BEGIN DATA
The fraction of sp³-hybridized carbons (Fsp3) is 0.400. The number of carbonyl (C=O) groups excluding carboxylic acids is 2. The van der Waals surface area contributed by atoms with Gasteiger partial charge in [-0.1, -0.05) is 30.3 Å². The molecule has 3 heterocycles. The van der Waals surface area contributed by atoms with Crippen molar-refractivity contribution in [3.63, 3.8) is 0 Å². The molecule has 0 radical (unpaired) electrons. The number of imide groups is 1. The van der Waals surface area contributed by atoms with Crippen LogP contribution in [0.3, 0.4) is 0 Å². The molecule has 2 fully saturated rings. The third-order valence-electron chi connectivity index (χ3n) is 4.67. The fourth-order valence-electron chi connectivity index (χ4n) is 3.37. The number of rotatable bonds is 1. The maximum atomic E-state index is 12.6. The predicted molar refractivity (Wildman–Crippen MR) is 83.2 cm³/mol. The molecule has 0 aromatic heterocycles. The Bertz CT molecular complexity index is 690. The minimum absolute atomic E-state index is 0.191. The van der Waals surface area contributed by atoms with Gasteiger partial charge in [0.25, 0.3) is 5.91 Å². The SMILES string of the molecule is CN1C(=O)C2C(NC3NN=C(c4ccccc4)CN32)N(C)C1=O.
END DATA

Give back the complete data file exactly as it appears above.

The fraction of sp³-hybridized carbons (Fsp3) is 0.400. The number of carbonyl (C=O) groups excluding carboxylic acids is 2. The van der Waals surface area contributed by atoms with Gasteiger partial charge in [-0.1, -0.05) is 30.3 Å². The molecule has 3 heterocycles. The van der Waals surface area contributed by atoms with Crippen molar-refractivity contribution in [3.63, 3.8) is 0 Å². The molecule has 0 radical (unpaired) electrons. The number of imide groups is 1. The van der Waals surface area contributed by atoms with Crippen LogP contribution in [0.3, 0.4) is 0 Å². The molecule has 2 fully saturated rings. The third-order valence-electron chi connectivity index (χ3n) is 4.67. The fourth-order valence-electron chi connectivity index (χ4n) is 3.37. The number of rotatable bonds is 1. The maximum atomic E-state index is 12.6. The predicted molar refractivity (Wildman–Crippen MR) is 83.2 cm³/mol. The molecule has 0 aromatic heterocycles. The Bertz CT molecular complexity index is 690. The minimum absolute atomic E-state index is 0.191. The van der Waals surface area contributed by atoms with Gasteiger partial charge in [0.25, 0.3) is 5.91 Å². The SMILES string of the molecule is CN1C(=O)C2C(NC3NN=C(c4ccccc4)CN32)N(C)C1=O.